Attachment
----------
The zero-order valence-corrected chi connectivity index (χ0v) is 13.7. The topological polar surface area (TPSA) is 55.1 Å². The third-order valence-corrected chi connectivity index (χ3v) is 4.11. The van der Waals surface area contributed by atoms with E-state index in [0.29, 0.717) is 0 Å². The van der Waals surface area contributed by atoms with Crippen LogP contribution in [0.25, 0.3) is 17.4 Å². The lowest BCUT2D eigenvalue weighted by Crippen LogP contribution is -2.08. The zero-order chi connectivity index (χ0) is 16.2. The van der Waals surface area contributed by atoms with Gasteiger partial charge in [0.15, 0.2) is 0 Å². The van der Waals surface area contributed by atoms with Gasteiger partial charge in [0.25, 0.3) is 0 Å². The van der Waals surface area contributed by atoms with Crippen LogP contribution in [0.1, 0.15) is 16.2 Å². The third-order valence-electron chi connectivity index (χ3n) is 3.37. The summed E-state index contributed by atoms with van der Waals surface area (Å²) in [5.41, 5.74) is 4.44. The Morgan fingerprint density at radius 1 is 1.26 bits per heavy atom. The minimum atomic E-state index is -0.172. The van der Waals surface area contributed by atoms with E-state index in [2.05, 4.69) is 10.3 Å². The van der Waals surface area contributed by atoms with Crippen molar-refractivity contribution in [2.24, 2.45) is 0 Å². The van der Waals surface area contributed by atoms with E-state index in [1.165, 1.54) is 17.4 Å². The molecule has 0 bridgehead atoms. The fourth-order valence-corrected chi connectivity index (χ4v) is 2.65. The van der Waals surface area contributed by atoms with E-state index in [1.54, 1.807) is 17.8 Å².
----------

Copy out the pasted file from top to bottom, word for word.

The zero-order valence-corrected chi connectivity index (χ0v) is 13.7. The topological polar surface area (TPSA) is 55.1 Å². The third-order valence-corrected chi connectivity index (χ3v) is 4.11. The van der Waals surface area contributed by atoms with E-state index in [0.29, 0.717) is 0 Å². The van der Waals surface area contributed by atoms with Crippen LogP contribution in [0.25, 0.3) is 17.4 Å². The lowest BCUT2D eigenvalue weighted by Crippen LogP contribution is -2.08. The zero-order chi connectivity index (χ0) is 16.2. The van der Waals surface area contributed by atoms with Gasteiger partial charge in [0.15, 0.2) is 0 Å². The van der Waals surface area contributed by atoms with Gasteiger partial charge in [0.25, 0.3) is 0 Å². The van der Waals surface area contributed by atoms with Crippen LogP contribution in [0.1, 0.15) is 16.2 Å². The third-order valence-electron chi connectivity index (χ3n) is 3.37. The summed E-state index contributed by atoms with van der Waals surface area (Å²) in [5.41, 5.74) is 4.44. The Morgan fingerprint density at radius 1 is 1.26 bits per heavy atom. The minimum atomic E-state index is -0.172. The van der Waals surface area contributed by atoms with E-state index in [2.05, 4.69) is 10.3 Å². The van der Waals surface area contributed by atoms with Crippen molar-refractivity contribution in [2.24, 2.45) is 0 Å². The van der Waals surface area contributed by atoms with E-state index in [1.165, 1.54) is 17.4 Å². The molecule has 0 bridgehead atoms. The fourth-order valence-corrected chi connectivity index (χ4v) is 2.65. The van der Waals surface area contributed by atoms with E-state index in [1.54, 1.807) is 17.8 Å².